There are a limited number of good tools for panning in surround. At the top end of the spectrum are fancy dedicated surround panner sticks like the JL Cooper AXOS panner for $800+ each. At the bottom end is the trusty mouse. In the middle are things like Neyrinck V-Control Pro for iPad.
But these are all methods of writing pan automation in real-time, while watching action on screen. With practice you can get pretty accurate with these, but it can still be a somewhat sloppy experience.
When tracking a steady-speed moving object on screen like a vehicle pass-by, precision is key. Here’s my method for quickly and easily doing smooth and accurate pan moves in surround sound.
This method works for easily panning a constant-speed sound like a car-by or foley footsteps. Here we go.
- Bring up the Automation Enables window (command-4) and deactivate everything except pan automation, like so:
- Select the entire clip you’d like to pan. I have a habit of extending the boundaries of the selection beyond the clip itself, but that’s not necessary.
- Bring up the panner for that track, and set it to the desired starting position.
Here I’ve started the car-by back near the rear-left. I’ll be panning it to the front right.
- Now you need to apply this pan position automation to the entire selection. The key command we’re going to use is located under Edit, Automation. It is “Write to All Enabled,” or command-option-/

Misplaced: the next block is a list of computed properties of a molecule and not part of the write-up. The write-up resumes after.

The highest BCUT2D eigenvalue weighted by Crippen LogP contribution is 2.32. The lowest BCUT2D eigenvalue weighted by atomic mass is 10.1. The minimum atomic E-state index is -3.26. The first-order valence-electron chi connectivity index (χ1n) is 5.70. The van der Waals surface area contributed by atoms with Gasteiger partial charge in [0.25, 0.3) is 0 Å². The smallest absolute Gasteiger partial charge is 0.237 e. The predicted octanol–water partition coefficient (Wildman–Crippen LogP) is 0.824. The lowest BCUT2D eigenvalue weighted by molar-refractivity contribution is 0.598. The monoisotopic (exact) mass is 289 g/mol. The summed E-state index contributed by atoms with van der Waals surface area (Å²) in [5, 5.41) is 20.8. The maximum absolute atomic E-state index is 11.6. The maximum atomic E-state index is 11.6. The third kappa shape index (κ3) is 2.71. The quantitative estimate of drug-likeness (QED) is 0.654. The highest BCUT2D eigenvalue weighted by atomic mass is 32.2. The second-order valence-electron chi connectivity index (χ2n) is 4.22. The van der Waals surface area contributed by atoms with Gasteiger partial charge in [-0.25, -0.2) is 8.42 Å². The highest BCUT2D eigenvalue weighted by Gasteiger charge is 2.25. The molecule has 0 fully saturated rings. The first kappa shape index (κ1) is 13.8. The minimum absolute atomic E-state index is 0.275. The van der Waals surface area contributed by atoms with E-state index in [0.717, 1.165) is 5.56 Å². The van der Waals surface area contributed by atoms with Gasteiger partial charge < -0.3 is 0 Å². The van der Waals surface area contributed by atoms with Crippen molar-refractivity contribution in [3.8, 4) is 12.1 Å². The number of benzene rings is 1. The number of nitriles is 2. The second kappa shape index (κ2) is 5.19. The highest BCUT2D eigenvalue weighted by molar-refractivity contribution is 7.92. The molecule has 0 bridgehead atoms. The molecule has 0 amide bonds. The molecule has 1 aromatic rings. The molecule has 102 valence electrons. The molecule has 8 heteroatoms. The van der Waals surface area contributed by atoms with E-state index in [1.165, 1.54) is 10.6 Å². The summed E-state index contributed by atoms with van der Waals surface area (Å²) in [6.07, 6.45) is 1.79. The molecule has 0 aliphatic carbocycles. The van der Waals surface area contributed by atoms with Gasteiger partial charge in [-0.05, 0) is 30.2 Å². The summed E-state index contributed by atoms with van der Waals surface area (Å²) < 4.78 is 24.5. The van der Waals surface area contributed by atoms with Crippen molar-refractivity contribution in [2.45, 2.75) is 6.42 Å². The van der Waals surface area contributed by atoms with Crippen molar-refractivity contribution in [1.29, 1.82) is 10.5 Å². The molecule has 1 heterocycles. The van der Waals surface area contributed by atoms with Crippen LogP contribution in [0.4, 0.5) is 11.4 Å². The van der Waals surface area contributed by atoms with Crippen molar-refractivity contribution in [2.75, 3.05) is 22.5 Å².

At this point we’ve written that pan position to the entire clip. So if we played it currently, it would stay fixed at that position. Now let’s get it smoothly panning to the front right.
- Next you need to decide the duration of time you want the smooth pan to take. Typically you select from the first frame of picture showing the object to the last frame showing it. This must be within the boundaries of the prior selection we made! If it’s not, the end position of the pan will be written on your track until the next panning automation change is hit. If there’s no more panning on that track, then the end position will stick until the end of the timeline! Obviously that’s a huge land mine, so be sure that this new selection falls within the range of the prior one.
- Once you’ve got your smaller selection, move your panner dot to the desired ending pan position of your move. Like so:
- Now you need to make use of glide automation. This is the function that smoothly adjusts automation from the previously written position to the currently chosen position.Go to the Edit Menu, Automation, and select “Glide to All Enabled.” The key command is shift-option-/
Now hit play, and you will have a nice smooth pan from your start position to your end position that takes as long as the selection you made.
It seems like a lot of little steps that can be hard to remember. So I’ve come up with a little phrase that I think of each time that helps me out: “burn the start, glide the end.” That means burn the automation of the starting position across the entire clip, then glide the automation of the change across the shorter selection.
So next time you want to easily and smoothly pan a car-by, foley footsteps, a whoosh, or anything else, remember:
Burn the start, Glide the end.